Media companies respond to Government’s digital strategy

“Australia has missed a golden opportunity to create rules that are fair to all.”

Michael Miller, News Corp Australasia executive chairman, commented:

“We are encouraged the Government is taking action on a number of fronts to deal with the power imbalances the digital platforms hold over media businesses.

“Most of these initial steps are aligned with where the world is heading but more reforms are needed to protect consumers and ensure a vibrant and viable media industry.

“The new unit within the ACCC to oversee digital platforms and an inquiry into the murky waters of ad tech are welcomed – they are important and necessary.

“However, the Government’s approach of a voluntary code of conduct to oversee commercial arrangements as a first step appears out-of-kilter with leaders of other jurisdictions who have advocated firmer action.”

Network 10’s chief executive officer Paul Anderson:

“It’s great the Government is making a serious attempt to address the deep-rooted dominance of the online tech and streaming giants.

“On free to air content regulation, the issues are clear and the answers are already there. We just have to get cracking and get it done.”

Seven West Media welcomed the Morrison Government’s response to the ACCC’s Digital Platforms Inquiry Final Report.

James Warburton, Seven West Media Managing Director and Chief Executive Officer, said: “We welcome today’s response from the Government to the ACCC’s Digital Platforms Inquiry Final Report, supports the majority of the ACCC’s recommendations.

“Seven is particularly pleased by the announced process to swiftly address out of date Australian content requirements that are currently holding back Australian media businesses. We encourage the Government to move quickly to provide certainty to industry and put in place a new framework for content that better reflects commercial realities and the changed viewing patterns of Australian audiences.

“The urgent need for regulatory equality between foreign Digital Platforms and Australian companies has been recognised by the Government. We see this as a real turning point, as for too long legislation has lagged well behind technological evolution, disadvantaging Australian companies and providing foreign Digital Platforms with a free ride.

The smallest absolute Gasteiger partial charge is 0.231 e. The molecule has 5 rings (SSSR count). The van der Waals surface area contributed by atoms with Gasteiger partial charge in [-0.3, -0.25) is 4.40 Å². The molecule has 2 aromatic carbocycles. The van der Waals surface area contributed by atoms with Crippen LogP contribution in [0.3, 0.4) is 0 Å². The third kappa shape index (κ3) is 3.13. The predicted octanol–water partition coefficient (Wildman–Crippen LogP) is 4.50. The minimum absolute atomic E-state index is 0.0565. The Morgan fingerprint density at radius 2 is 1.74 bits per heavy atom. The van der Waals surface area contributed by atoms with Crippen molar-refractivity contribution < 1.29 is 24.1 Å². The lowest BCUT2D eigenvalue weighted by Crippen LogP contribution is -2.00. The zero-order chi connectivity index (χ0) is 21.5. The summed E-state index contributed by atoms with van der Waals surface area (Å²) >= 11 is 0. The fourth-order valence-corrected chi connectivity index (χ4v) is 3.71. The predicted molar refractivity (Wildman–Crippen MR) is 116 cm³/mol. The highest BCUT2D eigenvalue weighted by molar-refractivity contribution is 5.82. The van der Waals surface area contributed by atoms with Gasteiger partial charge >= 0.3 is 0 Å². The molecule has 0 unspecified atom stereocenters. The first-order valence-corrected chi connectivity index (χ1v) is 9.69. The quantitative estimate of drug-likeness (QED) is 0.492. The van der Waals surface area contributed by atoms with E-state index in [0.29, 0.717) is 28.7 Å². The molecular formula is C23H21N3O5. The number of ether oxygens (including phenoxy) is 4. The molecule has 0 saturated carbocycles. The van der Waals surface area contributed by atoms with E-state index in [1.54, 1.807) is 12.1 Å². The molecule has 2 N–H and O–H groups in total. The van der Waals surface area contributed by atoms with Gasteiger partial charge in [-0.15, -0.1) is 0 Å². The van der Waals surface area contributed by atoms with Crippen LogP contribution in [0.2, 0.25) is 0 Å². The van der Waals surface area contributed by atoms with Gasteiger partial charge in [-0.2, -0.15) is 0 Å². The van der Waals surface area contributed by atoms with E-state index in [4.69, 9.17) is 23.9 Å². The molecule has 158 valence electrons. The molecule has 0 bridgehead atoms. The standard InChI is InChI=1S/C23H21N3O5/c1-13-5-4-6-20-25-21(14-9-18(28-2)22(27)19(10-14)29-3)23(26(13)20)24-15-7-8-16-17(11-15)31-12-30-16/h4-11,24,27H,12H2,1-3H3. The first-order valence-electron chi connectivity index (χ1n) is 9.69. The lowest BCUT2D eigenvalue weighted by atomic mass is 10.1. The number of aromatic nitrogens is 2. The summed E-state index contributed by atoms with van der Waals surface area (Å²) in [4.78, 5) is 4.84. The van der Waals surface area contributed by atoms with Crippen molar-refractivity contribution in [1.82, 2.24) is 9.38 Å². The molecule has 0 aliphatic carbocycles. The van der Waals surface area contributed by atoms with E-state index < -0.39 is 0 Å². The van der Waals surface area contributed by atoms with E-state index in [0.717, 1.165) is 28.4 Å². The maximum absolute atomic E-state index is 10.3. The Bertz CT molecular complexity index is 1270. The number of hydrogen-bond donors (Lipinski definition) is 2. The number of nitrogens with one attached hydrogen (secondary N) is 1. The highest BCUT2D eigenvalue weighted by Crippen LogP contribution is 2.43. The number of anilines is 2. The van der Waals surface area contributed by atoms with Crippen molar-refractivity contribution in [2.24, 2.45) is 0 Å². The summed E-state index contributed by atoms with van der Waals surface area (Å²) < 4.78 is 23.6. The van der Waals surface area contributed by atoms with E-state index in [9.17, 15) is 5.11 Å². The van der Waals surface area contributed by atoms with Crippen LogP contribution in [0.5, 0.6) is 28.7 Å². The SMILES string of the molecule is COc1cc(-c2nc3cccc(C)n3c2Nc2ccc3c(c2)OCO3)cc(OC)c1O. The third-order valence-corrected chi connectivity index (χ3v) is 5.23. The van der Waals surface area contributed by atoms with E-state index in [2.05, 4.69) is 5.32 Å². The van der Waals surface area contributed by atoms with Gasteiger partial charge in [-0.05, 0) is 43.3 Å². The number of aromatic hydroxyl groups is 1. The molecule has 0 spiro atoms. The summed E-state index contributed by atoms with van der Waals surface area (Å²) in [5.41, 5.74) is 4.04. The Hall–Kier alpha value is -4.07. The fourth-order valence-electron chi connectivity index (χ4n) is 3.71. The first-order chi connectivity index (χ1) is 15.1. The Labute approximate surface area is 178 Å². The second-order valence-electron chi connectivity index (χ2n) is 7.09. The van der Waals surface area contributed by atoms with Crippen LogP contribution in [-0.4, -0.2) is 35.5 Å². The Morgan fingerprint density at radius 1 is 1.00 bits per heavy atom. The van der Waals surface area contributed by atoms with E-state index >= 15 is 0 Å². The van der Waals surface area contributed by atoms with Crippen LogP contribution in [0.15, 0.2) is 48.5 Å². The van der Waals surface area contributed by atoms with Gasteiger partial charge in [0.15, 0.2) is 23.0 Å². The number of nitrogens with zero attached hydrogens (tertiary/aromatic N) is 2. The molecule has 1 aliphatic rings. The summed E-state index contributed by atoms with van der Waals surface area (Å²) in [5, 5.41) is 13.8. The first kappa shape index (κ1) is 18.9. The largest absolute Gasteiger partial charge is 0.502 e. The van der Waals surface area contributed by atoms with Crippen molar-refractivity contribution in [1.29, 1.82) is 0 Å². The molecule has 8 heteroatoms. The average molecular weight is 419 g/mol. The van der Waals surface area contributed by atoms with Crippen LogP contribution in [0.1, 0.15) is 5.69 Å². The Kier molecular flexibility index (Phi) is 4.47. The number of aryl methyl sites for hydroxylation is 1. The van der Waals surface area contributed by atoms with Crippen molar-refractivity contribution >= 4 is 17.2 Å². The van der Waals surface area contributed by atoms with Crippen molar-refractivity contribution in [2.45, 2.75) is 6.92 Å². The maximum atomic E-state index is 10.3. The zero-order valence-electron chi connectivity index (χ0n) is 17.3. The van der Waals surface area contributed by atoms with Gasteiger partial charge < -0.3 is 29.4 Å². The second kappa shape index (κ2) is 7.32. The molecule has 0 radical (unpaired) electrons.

“We are disappointed that the Government is not pursuing a mandatory take down scheme for copyright infringing material as recommended by the ACCC. But it is pleasing that the Government has committed to reviewing copyright enforcement mechanisms during 2020.”

Commercial Radio Australia welcomed the Government’s response to the ACCC’s Digital Platforms Inquiry.

Chief executive officer Joan Warner said the industry looked forward to a speedy implementation of the reforms.

“The Government has responded within their stated time frame, which is an encouraging sign of how seriously they are taking these issues and their intent to bring about change.

“The industry is very pleased there will be concrete moves towards harmonisation of media regulation, as commercial radio remains one of the most overregulated platforms in the media and communications sector. We hope the ‘phased’ approach does not mean we have to wait years for effective change nor will have to go through another round of inquiries and submission writing.